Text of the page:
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Pavlo Makov. Courtesy the Ukrainian Pavilion.

‘I Am Not Running From My Home’: Pavlo Makov, the Artist Representing Ukraine in the Venice Biennale, on Selling Art to Help Arm the Front Lines

Pavlo Makov, the artist representing Ukraine at the country’s Venice Biennale pavilion this spring, was supposed to go to a shooting range on Friday with his friend, a trained soldier.

The 63-year-old conceptual artist had already undergone military training during the Soviet era, but he felt it was time to “refresh a little bit, just in case.”

On Thursday, the plans were cancelled when Russian troops began a land and sea invasion of Ukraine after weeks of icy standoffs and fraught attempts at diplomacy.

“We are hearing all morning the sounds of bombs,” the artist told Artnet News from his three-room house in Kharkiv, the country’s second-largest city, where he lives with his wife—his son, daughter-in-law, and 92-year-old mother are sheltering with them at their house.

Pavlo Makov. Courtesy the Ukrainian Pavilion.

Pavlo Makov. Courtesy the Ukrainian Pavilion.

For the moment, Makov was calm. A few Russian tanks were in the streets, and people were queuing at the supermarket and gas station. But the internet was still working and the television was on. Watching and waiting with his family, Makov was able to keep in touch with the curators of his upcoming pavilion, Lizaveta German, Maria Lanko, Borys Filonenko, all of them in Kyiv, regularly.

“You have to understand that we have already lost 15,000 soldiers during the last eight years,” he said, referring to the aftermath of the Russian annexation of Crimea in 2014. “Europe was thinking this is a small conflict somewhere else. But this is a conflict on the eastern border of Europe. For the past eight years, the West was not accepting what was happening here: a war against a civilization they represent. This is not a war between Ukrainians and Russians—this is a war between two civilizations and two mentalities.”

Makov is ethnically Russian. He was born in St. Petersburg but spent most of his life in Ukraine and studied fine art in Crimea as well as graphic art. His work often occurs as fine line etchings, as well as prints and drawings—he also makes large-scale sculptures. His work has been on view the the Victoria and Albert Museum in London and the Met in New York.

“I am a citizen of Ukraine, and for me citizenship is much more important than my ethnic identity,” he said.

For the Venice Biennale, which opens in April, the artist is creating an updated version of his 1995 work . The piece—a three-meter-square wall installation with water tumbling down 78 bronze sculpted funnels—was originally about “the absence of vitality in society after the Soviet Union,” the artist said. “Now, so many years later, the situation is changed, and it is about a global exhaustion. We are facing a lot of existential problems, not only with nature, but also via fake news and politics.”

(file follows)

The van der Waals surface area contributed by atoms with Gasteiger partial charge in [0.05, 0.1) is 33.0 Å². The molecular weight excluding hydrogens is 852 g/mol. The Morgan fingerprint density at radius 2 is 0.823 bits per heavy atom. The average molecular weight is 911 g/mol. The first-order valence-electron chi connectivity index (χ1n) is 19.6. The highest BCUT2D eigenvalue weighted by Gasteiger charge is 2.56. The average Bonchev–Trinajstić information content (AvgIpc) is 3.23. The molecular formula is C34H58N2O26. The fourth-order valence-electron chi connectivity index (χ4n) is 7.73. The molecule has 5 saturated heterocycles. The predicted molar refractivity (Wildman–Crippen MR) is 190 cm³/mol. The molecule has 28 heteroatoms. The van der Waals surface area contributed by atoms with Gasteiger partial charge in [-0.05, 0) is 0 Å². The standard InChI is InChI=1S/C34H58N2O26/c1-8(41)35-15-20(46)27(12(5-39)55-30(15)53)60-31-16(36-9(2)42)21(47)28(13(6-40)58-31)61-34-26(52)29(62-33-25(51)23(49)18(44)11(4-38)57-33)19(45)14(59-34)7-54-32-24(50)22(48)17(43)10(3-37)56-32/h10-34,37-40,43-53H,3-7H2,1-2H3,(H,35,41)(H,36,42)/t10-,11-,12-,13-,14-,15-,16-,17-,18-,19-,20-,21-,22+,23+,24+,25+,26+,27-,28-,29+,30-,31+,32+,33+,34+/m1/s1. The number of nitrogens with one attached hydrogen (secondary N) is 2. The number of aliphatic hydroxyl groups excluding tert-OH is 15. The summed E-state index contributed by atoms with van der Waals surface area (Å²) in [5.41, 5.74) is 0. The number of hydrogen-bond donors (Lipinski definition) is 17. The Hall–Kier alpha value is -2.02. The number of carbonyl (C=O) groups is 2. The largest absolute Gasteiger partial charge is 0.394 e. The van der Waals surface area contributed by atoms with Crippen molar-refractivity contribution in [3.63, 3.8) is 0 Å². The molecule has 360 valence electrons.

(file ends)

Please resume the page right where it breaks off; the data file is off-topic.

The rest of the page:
Makov and his curators were hoping to send the work to Venice in two weeks, but the invasion has made that uncertain. “Nobody knows now what will happen,” Makov said.

A 3D rendering of Fountain of Exhaustion. Courtesy the artist.

The artist said that, over the past years, he and other artists have been working to support Ukrainian defense efforts. One friend of the artist, a solider in the Donbas region, which has been claimed by Russian separatists since 2014, was able to use funds from a sale of one of Makov’s artworks to buy armor and weaponry.

“It wasn’t enough to buy everything that he needed,” Makov said. “He was able to buy a new machine gun and a bulletproof vest. Everyone is doing what they can.”

The Ukrainian added that he was surprised that artists from Europe have continued to work with Russia after the annexation of Crimea while saying little to nothing about its ongoing aggression, citing projects taking place at venues like the VAC foundation and the Garage Museum there. “Russia is doing everything to be represented in the best way from the point of view of culture,” he said. “But the fact is that the country truly is against you and hates you.”

Though his works have been in the collection of the Pushkin Museum since the 1990s, he severed ties with the country after the invasion eight years ago.

“I lost all connections with Russia when the war started in 2014, all my interests and connections with galleries there,” he said. “From my point of view, it is impossible to work with another country that is openly and aggressively attacking your country, and that is taking your territory.”

For now, he has no plans to leave Kharkiv.

“I am not running from my home, though I cannot really fight and I do not know how to do it. You need to be trained. Let’s see what will come next. Russia won’t stop just like that. They will continue to fight. But so will we.”


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